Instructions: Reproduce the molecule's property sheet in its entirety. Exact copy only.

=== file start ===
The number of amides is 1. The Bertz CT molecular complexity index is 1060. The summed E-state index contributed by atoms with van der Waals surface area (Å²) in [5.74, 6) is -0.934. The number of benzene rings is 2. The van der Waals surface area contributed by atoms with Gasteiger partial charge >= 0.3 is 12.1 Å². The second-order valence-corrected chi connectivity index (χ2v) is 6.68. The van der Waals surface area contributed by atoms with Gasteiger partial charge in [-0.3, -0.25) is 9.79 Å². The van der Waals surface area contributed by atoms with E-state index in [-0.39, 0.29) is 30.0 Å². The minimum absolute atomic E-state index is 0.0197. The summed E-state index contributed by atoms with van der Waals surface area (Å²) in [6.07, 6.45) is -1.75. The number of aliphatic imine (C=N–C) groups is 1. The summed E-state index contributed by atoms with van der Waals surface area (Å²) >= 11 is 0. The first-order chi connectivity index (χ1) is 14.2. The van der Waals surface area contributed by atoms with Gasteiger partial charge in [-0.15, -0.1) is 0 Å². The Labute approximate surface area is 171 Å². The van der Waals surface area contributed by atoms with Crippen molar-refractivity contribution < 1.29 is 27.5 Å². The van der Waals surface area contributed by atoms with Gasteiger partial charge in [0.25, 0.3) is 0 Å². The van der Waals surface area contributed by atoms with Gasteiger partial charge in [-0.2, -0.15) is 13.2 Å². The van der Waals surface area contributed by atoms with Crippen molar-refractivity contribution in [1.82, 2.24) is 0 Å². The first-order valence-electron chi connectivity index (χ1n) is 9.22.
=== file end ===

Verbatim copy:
The number of amides is 1. The Bertz CT molecular complexity index is 1060. The summed E-state index contributed by atoms with van der Waals surface area (Å²) in [5.74, 6) is -0.934. The number of benzene rings is 2. The van der Waals surface area contributed by atoms with Gasteiger partial charge >= 0.3 is 12.1 Å². The second-order valence-corrected chi connectivity index (χ2v) is 6.68. The van der Waals surface area contributed by atoms with Gasteiger partial charge in [-0.3, -0.25) is 9.79 Å². The van der Waals surface area contributed by atoms with E-state index in [-0.39, 0.29) is 30.0 Å². The minimum absolute atomic E-state index is 0.0197. The summed E-state index contributed by atoms with van der Waals surface area (Å²) in [6.07, 6.45) is -1.75. The number of aliphatic imine (C=N–C) groups is 1. The summed E-state index contributed by atoms with van der Waals surface area (Å²) >= 11 is 0. The first-order chi connectivity index (χ1) is 14.2. The van der Waals surface area contributed by atoms with Gasteiger partial charge in [-0.15, -0.1) is 0 Å². The Labute approximate surface area is 171 Å². The van der Waals surface area contributed by atoms with Crippen molar-refractivity contribution < 1.29 is 27.5 Å². The van der Waals surface area contributed by atoms with Gasteiger partial charge in [0.25, 0.3) is 0 Å². The van der Waals surface area contributed by atoms with Gasteiger partial charge in [-0.2, -0.15) is 13.2 Å². The van der Waals surface area contributed by atoms with Crippen molar-refractivity contribution in [1.82, 2.24) is 0 Å². The first-order valence-electron chi connectivity index (χ1n) is 9.22.